Another recommendation for upgrading a chair you already own, this gel cushion is what Strategist newsletter editor Mia Leimkuhler uses to make the seat of the dining chair she works from home in more supportive. According to her, the cushion (which comes from the brand that makes one of our favorite firm-but-springy mattresses) makes it perfectly pleasant to sit “for eight hours in a chair that is not designed to be sat in for eight hours.”

Items to work on-the-go

While most of us spent 2020 sequestered to our homes, there are now more opportunities to work from other spaces, like a nearby coffee shop. For something that’ll turn any surface into more of a standing desk (whether it’s your coffee table or local coffee shop’s table), Strategist contributor Charlotte Klein recommends this converter. She says it “falls somewhere in between a traditional standing-desk converter and a laptop stand,” allowing her to work more ergonomically wherever she happens to be. The stand has five different configurations that allow you to switch between sitting and standing throughout the day, which experts say is the best way to work. “As far as portability, the Moft, which weighs less than a pound (and claims to support as much as 22 pounds), is very easy to transport: When folded up, it’s the size of a magazine and half-an-inch thick,” adds Klein.

New York Magazine senior art director and visuals lead Stevie Remsberg told us this nifty umbrella is one of the items she uses to create an outdoor office to take advantage of sunny days. It has a clamp to secure it to a chair and an adjustable shade that she uses to reduce glare on her screen. “It’s small but oblong-shaped, so it gets pretty good coverage if you angle it in the right way,” Remsberg says, adding that “no matter where you’re sitting, you can get it at the right angle to block the sun.”

Remsberg also bought this padded laptop tray, which she notes is way more compact than a table and can easily be brought onto a balcony or fire escape. (Or the couch.) “It works great,” she says. “The beanbag cushion on the bottom is comfortable, too.”

If you’re looking to work from a park or on a lawn, you’ll need a different sort of office chair. Remsberg swears by this “crazy comfortable” one that she says is even ergonomic. “It has substantial lumbar support, so my lower back is supported,” she told us. “It feels like the lumbar pillow I have on my office chair but it’s built into this folding chair.”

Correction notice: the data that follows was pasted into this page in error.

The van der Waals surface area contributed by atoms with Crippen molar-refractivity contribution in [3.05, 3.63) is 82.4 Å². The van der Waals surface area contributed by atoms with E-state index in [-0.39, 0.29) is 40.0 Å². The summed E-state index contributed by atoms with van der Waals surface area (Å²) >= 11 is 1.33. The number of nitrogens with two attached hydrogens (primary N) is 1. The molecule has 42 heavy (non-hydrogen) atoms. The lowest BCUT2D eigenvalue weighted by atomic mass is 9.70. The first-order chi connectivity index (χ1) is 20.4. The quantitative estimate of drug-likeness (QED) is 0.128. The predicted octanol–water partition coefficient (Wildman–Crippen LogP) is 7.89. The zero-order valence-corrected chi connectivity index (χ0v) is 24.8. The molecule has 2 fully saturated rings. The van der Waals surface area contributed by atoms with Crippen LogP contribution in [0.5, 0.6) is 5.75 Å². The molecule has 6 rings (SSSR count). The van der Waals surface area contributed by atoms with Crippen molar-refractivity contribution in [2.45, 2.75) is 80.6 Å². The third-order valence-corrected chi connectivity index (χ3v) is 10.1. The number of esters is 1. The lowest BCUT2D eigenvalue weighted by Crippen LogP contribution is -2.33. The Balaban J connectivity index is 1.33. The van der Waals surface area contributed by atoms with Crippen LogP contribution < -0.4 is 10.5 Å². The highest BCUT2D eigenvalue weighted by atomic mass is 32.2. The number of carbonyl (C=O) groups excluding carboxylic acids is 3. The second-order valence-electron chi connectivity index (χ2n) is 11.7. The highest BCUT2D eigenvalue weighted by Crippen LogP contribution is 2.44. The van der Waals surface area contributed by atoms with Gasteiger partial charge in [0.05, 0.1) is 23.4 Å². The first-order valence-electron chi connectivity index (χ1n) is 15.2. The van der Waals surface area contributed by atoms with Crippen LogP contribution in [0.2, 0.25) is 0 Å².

Once you’ve got your desk and chair figured out, several of our experts say you might consider getting a lamp. If, like Kim, you want office accessories that look less corporate and more like home décor, you could spring for the classic (but pricey) Anglepoise desk lamp. Or, you could go for this far more affordable Anglepoise–esque desk lamp that Strategist editor Alexis Swerdloff uses, which she says folks have mistaken for the real thing. (When we asked architects about the best desk lamps, one told us that he installed Forsa lamps at every desk in his office.)

Architect Peter Dumbadze has used this clamp lamp at his own desk “for years.” Beyond appreciating its “utilitarian style,” Dumbadze says that clipping a few of the inexpensive lamps around a workspace can create more balanced lighting. “I position the lamps such that I can bounce light off of the walls and ceiling,” he explains.

Another architect-recommended desk lamp, this is the one that New York City–based Scott Oliver told us he’s used while working at home since the days he was in grad school. “I bought a version of this halogen model 30-plus years ago,” he says, “and lo and behold, it is still around.” While it’s a bit more expensive, based on Oliver’s experience, it could very well last until you retire.

Tea and coffee makers

Because free office coffee isn’t a luxury work-from-homers can take advantage of, many of our sources say having an at-home coffee maker is essential to jolting themselves awake in the morning and throughout the day. Strategist contributor Bridget Arsenault, the London editor of Air Mail, who works remotely because her publication is based in New York City, told us she uses a fancy Le Creuset French press to start her morning, calling it her “go-to French press for everyday use,” but if you’re just looking for something that gets the job done, this less expensive option (that’s still fun to look at) comes from our list of the best French press coffee makers (for all budgets).

When it comes to brewing coffee at home, Jamie McCormick, the co-owner of East Village coffee shop Abraço, let us in on a little secret: You really don’t need more than a simple Mr. Coffee drip machine. “People make a big ‘to do’ over a lot of nothing” when it comes to brewing equipment, McCormick told us when we asked him and other baristas about the best coffee machines to use at home, adding that the Mr. Coffee is a great choice for any “amateur coffee roaster who wants to flatter their grounds.”